1. As you say, Grant, pricing isn’t the main problem. But it reflects the kind of we’re-more-clever-by-half mindset that Microsoft’s ossified leadership has now elevated to an art form. Emboldened by the success of the xBox360 they put together a monstrosity of a combination of DRM and stupidity (think that’s hyperbole? what else would you call making it impossible for customers who adopted EITHER Play For Sure or Media Player to play their music on the Zune?) that is supposed to be saved by a wifi feature that allows owners (these are kids we’re talkin’ about!) to beam their buddies tunes THAT EXPIRE AFTER THREE DAYS OR THREE PLAYS, WHICHEVER COMES FIRST! And then this points business? Somebody on the TWiT podcast figured out that you’d have to buy $495 worth of points to assure that the odd pricing scheme wouldn’t result in your account having a balance of excess, unusable, points.

    Time for these Ballmer-led guys to go.

  2. The biggest problem with the pricing scheme I can see is the confusion factor. I’m frankly confused by Grant’s explanation. It sounds like a classic two-part tariff like a phone bill or joining Costco,but I’m really not sure from reading this.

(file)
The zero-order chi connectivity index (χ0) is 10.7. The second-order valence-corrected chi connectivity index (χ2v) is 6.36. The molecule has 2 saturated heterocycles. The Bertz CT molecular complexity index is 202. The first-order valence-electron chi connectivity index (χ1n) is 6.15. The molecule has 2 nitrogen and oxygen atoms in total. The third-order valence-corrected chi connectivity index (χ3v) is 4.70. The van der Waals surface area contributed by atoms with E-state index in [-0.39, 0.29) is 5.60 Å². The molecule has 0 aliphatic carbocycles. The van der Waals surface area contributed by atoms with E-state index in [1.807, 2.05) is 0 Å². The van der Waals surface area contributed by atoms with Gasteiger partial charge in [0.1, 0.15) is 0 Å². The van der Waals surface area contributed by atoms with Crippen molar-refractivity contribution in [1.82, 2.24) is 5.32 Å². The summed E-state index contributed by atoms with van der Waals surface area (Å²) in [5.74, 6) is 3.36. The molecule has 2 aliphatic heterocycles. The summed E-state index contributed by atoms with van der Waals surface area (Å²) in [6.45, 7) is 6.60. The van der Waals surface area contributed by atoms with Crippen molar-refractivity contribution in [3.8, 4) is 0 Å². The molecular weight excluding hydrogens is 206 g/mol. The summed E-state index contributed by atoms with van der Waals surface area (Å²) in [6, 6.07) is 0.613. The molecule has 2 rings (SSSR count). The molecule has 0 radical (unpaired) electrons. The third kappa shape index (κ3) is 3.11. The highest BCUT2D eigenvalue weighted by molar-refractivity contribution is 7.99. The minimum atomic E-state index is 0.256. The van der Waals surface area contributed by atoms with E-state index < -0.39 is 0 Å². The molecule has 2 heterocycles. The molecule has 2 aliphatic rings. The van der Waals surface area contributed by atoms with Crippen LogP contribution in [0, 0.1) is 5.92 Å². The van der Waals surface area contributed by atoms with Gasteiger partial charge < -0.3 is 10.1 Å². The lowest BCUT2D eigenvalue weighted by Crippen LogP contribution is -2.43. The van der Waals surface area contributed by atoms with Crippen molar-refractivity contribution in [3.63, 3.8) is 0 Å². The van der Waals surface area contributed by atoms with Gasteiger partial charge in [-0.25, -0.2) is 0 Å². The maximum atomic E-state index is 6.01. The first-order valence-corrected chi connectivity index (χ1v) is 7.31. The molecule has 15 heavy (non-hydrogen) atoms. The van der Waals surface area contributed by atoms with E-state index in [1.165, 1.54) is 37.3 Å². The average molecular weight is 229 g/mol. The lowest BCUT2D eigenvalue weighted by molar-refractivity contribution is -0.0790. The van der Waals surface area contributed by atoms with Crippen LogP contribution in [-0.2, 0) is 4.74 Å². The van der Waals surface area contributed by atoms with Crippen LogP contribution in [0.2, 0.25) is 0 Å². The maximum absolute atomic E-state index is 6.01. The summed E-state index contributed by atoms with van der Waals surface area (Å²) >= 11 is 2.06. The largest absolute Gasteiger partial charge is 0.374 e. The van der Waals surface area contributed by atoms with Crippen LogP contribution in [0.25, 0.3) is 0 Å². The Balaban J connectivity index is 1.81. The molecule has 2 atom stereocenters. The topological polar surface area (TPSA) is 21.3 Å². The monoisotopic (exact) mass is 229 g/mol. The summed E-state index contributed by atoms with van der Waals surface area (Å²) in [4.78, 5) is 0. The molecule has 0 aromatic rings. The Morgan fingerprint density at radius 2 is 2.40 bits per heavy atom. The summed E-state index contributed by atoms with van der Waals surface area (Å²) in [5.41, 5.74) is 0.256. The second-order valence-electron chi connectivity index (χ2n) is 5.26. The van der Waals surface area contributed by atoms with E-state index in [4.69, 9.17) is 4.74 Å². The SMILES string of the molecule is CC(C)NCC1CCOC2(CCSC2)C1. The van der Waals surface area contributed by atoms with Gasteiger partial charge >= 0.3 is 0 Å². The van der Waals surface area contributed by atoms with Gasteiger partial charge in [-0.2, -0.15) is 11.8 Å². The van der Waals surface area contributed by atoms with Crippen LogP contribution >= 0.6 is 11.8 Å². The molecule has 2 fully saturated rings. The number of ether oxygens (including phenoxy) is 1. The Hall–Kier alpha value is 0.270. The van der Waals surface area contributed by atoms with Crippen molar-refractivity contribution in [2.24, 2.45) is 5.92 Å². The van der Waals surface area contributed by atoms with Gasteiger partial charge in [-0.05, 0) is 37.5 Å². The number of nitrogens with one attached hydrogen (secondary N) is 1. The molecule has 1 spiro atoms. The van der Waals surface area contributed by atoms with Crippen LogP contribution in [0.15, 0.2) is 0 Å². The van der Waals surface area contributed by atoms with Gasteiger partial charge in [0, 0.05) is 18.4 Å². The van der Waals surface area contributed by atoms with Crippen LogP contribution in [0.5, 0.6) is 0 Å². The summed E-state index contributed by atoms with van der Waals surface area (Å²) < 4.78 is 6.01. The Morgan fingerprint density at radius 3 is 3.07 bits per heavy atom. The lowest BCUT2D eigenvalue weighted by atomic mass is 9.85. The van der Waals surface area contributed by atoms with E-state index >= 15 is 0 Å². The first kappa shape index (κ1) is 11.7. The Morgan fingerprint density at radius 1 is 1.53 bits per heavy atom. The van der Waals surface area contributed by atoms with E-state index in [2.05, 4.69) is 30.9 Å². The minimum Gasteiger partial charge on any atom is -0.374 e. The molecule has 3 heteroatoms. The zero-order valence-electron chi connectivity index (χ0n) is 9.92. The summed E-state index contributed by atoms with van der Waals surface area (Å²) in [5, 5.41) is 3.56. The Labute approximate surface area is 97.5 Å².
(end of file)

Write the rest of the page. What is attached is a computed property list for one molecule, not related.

3. Grant, It’s rather annoying that you write so consistently well I always find myself clicking out of the convenient comfort my feedreader to read your posts. Please start writing less well so I don’t have to bother. ; )

  4. looks like an allround “daddy cares for you” approach. this nanny-corporation strategy is the opposite of cool – but it is possibly very much embedded in the microsoft culture.
    also very nerdy to construct whole worlds where you pay with funny money. definitely patronizing it is.

    one great thing about the ipod is that it is actually quite rough and edgy. on first sight the ipod is by far not as user friendly as it gets credit for, but it is easy to learn and then you use a pretty comfortable environment consisting of pretty limited elements and functions. once you know it it has become a simple and basic tool – it has become a part of you.

    i quess the microsoft approach is quite different. as they can’t beat apple by steve job’s rules they are going an entirely different way. more tec-features – more nerdy – more of an xbox thing – more lord of the rings – more of a boy toy. – dancing for dummies – music for nerds.

    they have got no chance but they are taking it. respect.
    any way: zune vs ipod is going to be a hell of an interesting case.

    hope the ipod will not lose its neat profile in the fight for market niches that apple should leave to others.

  5. Grant,